WK 3 assignment worksheet

Writing

Ashford University

Question Description

Week 3 Assignment

In order to fulfill all parts of this assignment you must complete and submit the Week 3 Assignment Worksheet and upload to Waypoint. The Worksheet is a document template. This assignment is meant to help you get your Final Project started by

  • Focusing on your group.
  • Describing the events that you will discuss in your Final Project.
  • Locating the sources that you need for your Final Project.
  • Determining the direction of your project by writing a thesis statement.

To complete the worksheet, address the following points:

  • Pick a group.
  • Describe four specific events related to your group.
  • Locate two primary sources and two scholarly secondary sources. For help with identifying sources, review the Primary Sources or Scholarly Secondary Sources PDF handouts.
  • Cite your sources in APA and provide annotations for your sources.
  • Write an introductory paragraph with a thesis.

On the worksheet, you will find links to examples and explanations for all parts of the assignment. If you need more help, you may want to look at a sample completed worksheetto help you get started. For help locating primary sources refer to the HIS206: Primary Sources Research Guide. You can get help locating scholarly secondary sources in the HIS206: Scholarly Secondary Sources Research Guide.

Unformatted Attachment Preview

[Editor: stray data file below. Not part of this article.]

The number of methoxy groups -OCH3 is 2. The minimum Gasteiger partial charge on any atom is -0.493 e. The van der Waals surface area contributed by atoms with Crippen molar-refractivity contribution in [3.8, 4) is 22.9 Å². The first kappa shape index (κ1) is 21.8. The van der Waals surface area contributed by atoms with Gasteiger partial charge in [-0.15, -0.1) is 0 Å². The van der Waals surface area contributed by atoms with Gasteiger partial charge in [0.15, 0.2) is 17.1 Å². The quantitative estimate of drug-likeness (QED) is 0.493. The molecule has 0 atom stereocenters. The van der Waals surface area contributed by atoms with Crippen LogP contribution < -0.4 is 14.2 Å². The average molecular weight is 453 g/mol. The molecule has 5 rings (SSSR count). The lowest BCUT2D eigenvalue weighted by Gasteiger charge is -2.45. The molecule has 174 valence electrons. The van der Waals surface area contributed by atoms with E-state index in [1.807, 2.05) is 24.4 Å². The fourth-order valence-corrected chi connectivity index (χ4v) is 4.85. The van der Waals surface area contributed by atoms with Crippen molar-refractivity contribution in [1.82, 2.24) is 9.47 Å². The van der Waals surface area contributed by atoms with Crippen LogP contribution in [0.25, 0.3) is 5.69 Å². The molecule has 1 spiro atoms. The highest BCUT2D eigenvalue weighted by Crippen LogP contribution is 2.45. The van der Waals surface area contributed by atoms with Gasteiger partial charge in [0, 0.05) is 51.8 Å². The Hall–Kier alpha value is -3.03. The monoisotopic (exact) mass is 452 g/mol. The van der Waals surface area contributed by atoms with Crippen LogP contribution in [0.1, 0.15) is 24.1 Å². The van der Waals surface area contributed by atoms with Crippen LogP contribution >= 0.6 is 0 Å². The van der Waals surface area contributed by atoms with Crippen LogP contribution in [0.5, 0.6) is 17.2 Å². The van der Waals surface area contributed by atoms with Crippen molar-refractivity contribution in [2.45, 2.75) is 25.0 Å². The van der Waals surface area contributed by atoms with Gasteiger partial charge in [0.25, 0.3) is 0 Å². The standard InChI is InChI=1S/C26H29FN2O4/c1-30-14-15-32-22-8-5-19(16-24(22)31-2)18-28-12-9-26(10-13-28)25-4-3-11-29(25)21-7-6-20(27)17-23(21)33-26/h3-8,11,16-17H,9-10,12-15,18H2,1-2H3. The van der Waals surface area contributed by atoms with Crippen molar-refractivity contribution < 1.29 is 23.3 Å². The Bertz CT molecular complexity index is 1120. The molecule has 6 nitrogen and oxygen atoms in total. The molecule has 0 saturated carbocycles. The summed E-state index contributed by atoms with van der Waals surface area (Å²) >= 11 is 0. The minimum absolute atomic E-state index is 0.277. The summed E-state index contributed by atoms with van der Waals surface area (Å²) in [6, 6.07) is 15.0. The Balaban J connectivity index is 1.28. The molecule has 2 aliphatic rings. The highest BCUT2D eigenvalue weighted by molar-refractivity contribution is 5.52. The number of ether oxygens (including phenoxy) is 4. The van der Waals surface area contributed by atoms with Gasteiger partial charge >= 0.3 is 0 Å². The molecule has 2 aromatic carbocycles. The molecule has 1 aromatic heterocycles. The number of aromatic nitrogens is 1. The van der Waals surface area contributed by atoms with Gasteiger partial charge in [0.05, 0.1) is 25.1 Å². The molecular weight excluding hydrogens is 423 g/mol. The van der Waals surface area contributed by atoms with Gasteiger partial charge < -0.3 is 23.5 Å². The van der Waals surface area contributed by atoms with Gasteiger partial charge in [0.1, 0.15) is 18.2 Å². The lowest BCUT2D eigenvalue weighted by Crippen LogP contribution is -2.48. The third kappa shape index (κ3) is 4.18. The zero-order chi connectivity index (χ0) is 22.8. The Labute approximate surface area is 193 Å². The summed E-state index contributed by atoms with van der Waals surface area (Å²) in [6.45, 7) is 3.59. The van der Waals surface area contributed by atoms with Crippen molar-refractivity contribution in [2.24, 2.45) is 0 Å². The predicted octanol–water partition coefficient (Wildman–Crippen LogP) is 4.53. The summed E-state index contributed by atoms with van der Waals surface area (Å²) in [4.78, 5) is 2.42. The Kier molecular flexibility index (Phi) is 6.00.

Primary Sources For Week Three Bliven, B. (1925, Sept. 9). Flapper Jane. New Republic. Retrieved from http://www.newrepublic.com/article/113130/bruce-bliven-interviews-flapper A magazine article originally published in 1925 about flappers. This is a primary source that can be used for discussions, as well as the Week Three Assignment and Final Project. Accessibility Statement does not exist Privacy Policy Hardenbergh, M. (1923, Aug. 12). Taking the hand off the cradle to catch devil fish: How modern woman is delving into the sacred precincts of male occupation and is now found in the role of bandit, judge, bricklayer, hunter, and race horse jokey. The Atlanta Constitution, 2-3. Retrieved from http://www.americainclass.org/sources/becomingmodern/modernity/text2/colcommentarymo dernwoman.pdf A newspaper article published in 1923 about women working in formerly all-male jobs. This is a primary source that can be used for discussions, as well as the Week Three Assignment and Final Project. Accessibility statement does not exist. Privacy policy does not exist. Hartt, R. L. (1921, Jan. 15). “The new Negro”: “When he’s hit, he hits back!”. Independent, 76, 59-60. Retrieved from http://historymatters.gmu.edu/d/5127 A newspaper article published in 1921 about a new determination among African Americans to achieve equality and respect. This is a primary source that can be used for discussions, as well as the Week Three Assignment and Final Project. Accessibility statement does not exist. Privacy policy does not exist. Indian Thorpe greatest sport marvel of all time. (1922, Feb. 18). The Evening World. Retrieved from http://chroniclingamerica.loc.gov/lccn/sn83030193/1922-02-18/ed-1/seq7.pdf A newspaper article published in 1922 about Jim Thorpe, a famous Native American athlete. This is a primary source that can be used for discussions, as well as the Week Three Assignment and Final Project. Accessibility statement does not exist. Privacy policy does not exist. Marshall, C. C. (1927). Should a Catholic be president?: A contemporary view of the 1928 election. Atlantic Monthly, 139, 540-544, 548-549. Retrieved from http://historymatters.gmu.edu/d/5074 A magazine article published in 1927 arguing that Catholic Americans’ first loyalty was to the Pope and not country, making them unacceptable for holding high public office. This is a primary source that can be used for discussions, as well as the Week Three Assignment and Final Project. Accessibility statement does not exist. Privacy policy does not exist. McDougald, E. J. (1925). Elise Johnson McDonald on “The double task: The struggle of Negro women for sex and race emancipation”. In A. Locke (Ed.), The New Negro: An Interpretation. Retrieved from http://historymatters.gmu.edu/d/5126 An essay published in 1925, discussing the challenges faced by African-American women in different economic groups. This is a primary source that can be used for discussions, as well as the Week Three Assignment and Final Project. Accessibility statement does not exist. Privacy policy does not exist. Smith, E. D. (1924). “Shut the door”: A senator speaks for immigration restriction. Congressional Record, 65, 5961–5962. Retrieved from http://historymatters.gmu.edu/d/5080 An excerpt from a congressional debate on the Immigration Act of 1924 that illustrates attitudes toward different groups of immigrants at that time. This is a primary source that can be used for discussions, as well as the Week Three Assignment and Final Project. Accessibility statement does not exist. Privacy policy does not exist. U.S. v. Bhagat Singh Thind, 261 U.S. 204 (1923). Retrieved from Not all Caucasians are White: The supreme court rejects citizenship for Asian Indians http://historymatters.gmu.edu/d/5076 An excerpt from a Supreme Court ruling from 1923 in which the Justices ruled that only free whites could be US citizens. This is a primary source that can be used for discussions, as well as the Week Three Assignment and Final Project. Accessibility statement does not exist. Privacy policy does not exist. Secondary Sources What are Secondary Sources?     Secondary sources are accounts of historical events written after the event took place and by individuals who did not personally witness them. They are based on primary sources and backed up by other secondary sources. Often, the term “secondary source” is used interchangeably with the terms “academic source” or “scholarly source.” You should usually interpret instructions that ask for secondary sources as asking you for a peerreviewed journal article or book. Where do I find Secondary Sources?    Secondary sources are the product of the analyses of primary sources, with context provided by secondary sources. They are generally written by professional historians or students to build on the work of other historians. The best place to find secondary sources for your work is the Ashford University Library. What separates a Secondary Source from a Primary Source?   Secondary sources and memoirs and oral history interviews are all created after a historical event happened. The important difference is that secondary sources are not first-hand accounts, like memoirs or oral history interviews. What about textbooks and encyclopedias? Are they Secondary Sources?   Textbooks, encyclopedias and other reference works, and most documentaries and educational websites are not secondary sources because they are based only on secondary sources. They are called tertiary sources. Although they provide some good general information that can help students begin the research process, they are generally not acceptable for use in university-level work. ...